HOUSTON (Reuters) - A fire on Saturday night at a Detroit crude oil refinery that forced the partial evacuation of the town of Melvindale, Michigan, has been extinguished, said a spokesman for the plant’s owner, Marathon Petroleum Corp.
No injuries were reported at the refinery from the blaze in a tank containing wastewater from the refining process, said Marathon spokesman Shane Pochard.
“We’re working with Melvindale police to return residents to their homes,” Pochard said. “That has not yet been completed.”
Melvindale Police Sergeant Michael Welch said the evacuation order was canceled before all the residents of a square mile (2.6 square km) of the Detroit suburb could be evacuated. He did not know how many residents were affected.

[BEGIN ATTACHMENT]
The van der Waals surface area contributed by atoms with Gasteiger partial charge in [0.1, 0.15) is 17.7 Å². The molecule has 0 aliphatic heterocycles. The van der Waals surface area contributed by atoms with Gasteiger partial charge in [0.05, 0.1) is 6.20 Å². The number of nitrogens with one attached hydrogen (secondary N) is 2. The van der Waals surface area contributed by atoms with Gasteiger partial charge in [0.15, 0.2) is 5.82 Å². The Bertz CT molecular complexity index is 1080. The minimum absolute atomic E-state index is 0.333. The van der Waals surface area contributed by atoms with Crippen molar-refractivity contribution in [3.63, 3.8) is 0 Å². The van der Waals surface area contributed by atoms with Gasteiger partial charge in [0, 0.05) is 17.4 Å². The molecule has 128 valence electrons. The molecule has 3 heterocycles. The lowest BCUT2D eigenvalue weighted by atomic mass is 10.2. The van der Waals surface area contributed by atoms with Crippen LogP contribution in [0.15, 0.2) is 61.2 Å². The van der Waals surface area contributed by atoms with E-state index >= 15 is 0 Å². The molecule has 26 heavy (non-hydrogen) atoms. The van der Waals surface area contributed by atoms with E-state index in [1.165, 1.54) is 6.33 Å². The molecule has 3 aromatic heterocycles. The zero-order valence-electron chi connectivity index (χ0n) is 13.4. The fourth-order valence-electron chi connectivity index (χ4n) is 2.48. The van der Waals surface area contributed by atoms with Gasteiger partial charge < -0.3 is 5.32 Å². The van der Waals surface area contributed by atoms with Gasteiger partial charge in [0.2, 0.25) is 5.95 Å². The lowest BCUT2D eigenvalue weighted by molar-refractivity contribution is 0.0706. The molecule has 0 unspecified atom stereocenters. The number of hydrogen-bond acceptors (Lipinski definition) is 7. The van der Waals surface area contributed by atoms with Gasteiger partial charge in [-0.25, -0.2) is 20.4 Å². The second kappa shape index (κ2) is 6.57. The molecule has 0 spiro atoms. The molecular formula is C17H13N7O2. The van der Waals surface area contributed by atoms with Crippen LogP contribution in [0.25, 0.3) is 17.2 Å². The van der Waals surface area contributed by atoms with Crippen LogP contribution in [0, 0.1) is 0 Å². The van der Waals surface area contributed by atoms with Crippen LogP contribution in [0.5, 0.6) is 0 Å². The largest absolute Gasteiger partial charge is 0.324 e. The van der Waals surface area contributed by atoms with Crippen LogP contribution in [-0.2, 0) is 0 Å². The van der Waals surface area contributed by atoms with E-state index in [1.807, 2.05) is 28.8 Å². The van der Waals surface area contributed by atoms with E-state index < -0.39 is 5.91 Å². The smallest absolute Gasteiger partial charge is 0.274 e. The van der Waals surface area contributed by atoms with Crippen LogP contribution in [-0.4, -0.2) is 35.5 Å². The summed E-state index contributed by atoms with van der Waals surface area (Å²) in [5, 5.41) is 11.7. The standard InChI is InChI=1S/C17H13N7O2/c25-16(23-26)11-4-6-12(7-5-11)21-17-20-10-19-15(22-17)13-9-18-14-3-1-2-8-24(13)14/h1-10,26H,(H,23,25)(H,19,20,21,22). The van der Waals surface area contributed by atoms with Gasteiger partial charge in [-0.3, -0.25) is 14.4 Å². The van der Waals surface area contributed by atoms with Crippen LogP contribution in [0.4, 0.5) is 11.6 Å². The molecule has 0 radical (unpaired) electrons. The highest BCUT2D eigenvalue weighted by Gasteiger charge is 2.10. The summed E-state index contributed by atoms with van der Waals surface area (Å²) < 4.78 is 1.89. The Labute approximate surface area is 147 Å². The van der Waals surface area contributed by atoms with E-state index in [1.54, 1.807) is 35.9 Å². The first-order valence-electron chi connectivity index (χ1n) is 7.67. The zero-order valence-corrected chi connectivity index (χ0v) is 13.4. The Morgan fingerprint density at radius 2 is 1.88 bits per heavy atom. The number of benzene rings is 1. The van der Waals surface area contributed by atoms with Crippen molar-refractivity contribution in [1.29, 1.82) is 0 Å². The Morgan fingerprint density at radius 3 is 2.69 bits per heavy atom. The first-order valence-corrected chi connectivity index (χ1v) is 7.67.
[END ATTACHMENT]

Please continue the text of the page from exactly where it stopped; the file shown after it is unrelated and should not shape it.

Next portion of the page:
The blaze broke out about 6 p.m. EDT and was extinguished at about 8 p.m.
“As far as I know, the refinery is still operating normally,” Pochard said.
Pochard and Welch said air monitoring in Melvindale showed the air in the community was within acceptable levels.
The tank contained what is called sour water, which includes hydrogen sulfide and ammonia from crude oil refining. The pollutants have to be stripped from the water before it can be reused or sent to an outside wastewater system.
Marathon’s Detroit refinery is the only one in the state and can refine up to 106,000 barrels of crude oil a day, according to the U.S. Energy Information Administration.
Reporting by Erwin Seba; Editing by Peter Cooney